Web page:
A number of political groups condemned a possible increase in the price of the underground metro ticket, criticising the government and warning of angry reactions.
A campaign by the name “The Uprising of the Poor’s Metro” has called upon activists and metro users to stage peaceful demonstrations inside the stations, in the case that ticket prices increase, warning that an escalation might include “peaceful mobilisation in the streets”.
“When the raising of the prices reaches the metro ticket, the government is preventing the poor from the cheapest public transportation. We must refuse the new increase,” the campaign said.
The campaign added: “Why should the poor pay the price for the capitalist tendencies of the previous regimes?”
“It is not the responsibility of the Egyptian people that the metro company is suffering losses, as the government was handling the project,” the campaign said in a statement, blaming the company’s deficit on the “virus of privatisation, which hit the country and made the poor suffer.”
The political party Misr Al-Qawia launched another online campaign, dubbed “We Will Not Pay More Than One Pound”, calling upon users and party members to blog about the negative aspects of the metro.
Users cited various problems while riding the metro, such as “overcrowding, sexual harassments, the increase of vendors, lack of security, and inefficient ventilation systems inside the cars”.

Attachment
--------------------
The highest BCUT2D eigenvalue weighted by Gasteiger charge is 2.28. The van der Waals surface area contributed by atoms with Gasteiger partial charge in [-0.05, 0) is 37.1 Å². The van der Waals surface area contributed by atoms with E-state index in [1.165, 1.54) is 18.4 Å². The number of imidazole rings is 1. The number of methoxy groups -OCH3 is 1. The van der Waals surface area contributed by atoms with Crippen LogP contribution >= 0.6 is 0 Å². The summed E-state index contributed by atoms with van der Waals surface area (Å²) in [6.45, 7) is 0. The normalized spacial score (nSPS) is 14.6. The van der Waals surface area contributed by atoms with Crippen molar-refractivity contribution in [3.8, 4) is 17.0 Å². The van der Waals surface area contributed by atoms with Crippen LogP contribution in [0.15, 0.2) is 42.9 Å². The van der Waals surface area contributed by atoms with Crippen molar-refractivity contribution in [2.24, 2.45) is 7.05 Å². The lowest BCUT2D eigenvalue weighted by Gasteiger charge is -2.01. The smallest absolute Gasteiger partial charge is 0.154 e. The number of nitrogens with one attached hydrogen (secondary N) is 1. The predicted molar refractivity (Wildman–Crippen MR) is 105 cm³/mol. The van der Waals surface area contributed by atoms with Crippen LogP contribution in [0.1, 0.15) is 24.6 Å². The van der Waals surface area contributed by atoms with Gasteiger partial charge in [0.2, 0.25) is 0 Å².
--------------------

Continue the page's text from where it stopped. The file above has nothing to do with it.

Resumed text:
The Anwar Sadat metro station has been closed by the authorities since the dispersal of the Rabaa Al-Adaweya sit-in in August 2013, making Al-Shohada station the only transfer point between the first and second lines, which are the most popular lines, causing daily overcrowding during the morning rush hours.
The overcrowding was also reported to have caused an increase of sexual harassment incidents.
HarrasMap, an initiative that monitors harassment cases and documents violations allowing women to quickly report instances of harassment via text messages, reported that 81% of sexual harassment takes place in public transportation, including the metro.
The Building and Development Party, Al-Jamaa Al-Islamiya’s political wing, also condemned the government’s intention to increase the metro ticket price, describing it as a “violation of social justice”.
The party rejected the process of “removing subsidies on goods and services”, accusing the government of “harming the impoverished classes”.
Since last December, government officials have been making conflicting reports on the price hike.
While the spokesperson of the Egyptian Company for Metro Management and Operation Ahmed Abdel Hady denied that the authority received any proposals regarding changing the price of metro tickets, discussions in the Ministry of Transportation included the possible increase to cover the company’s deficit as of the beginning of 2015, state media reported.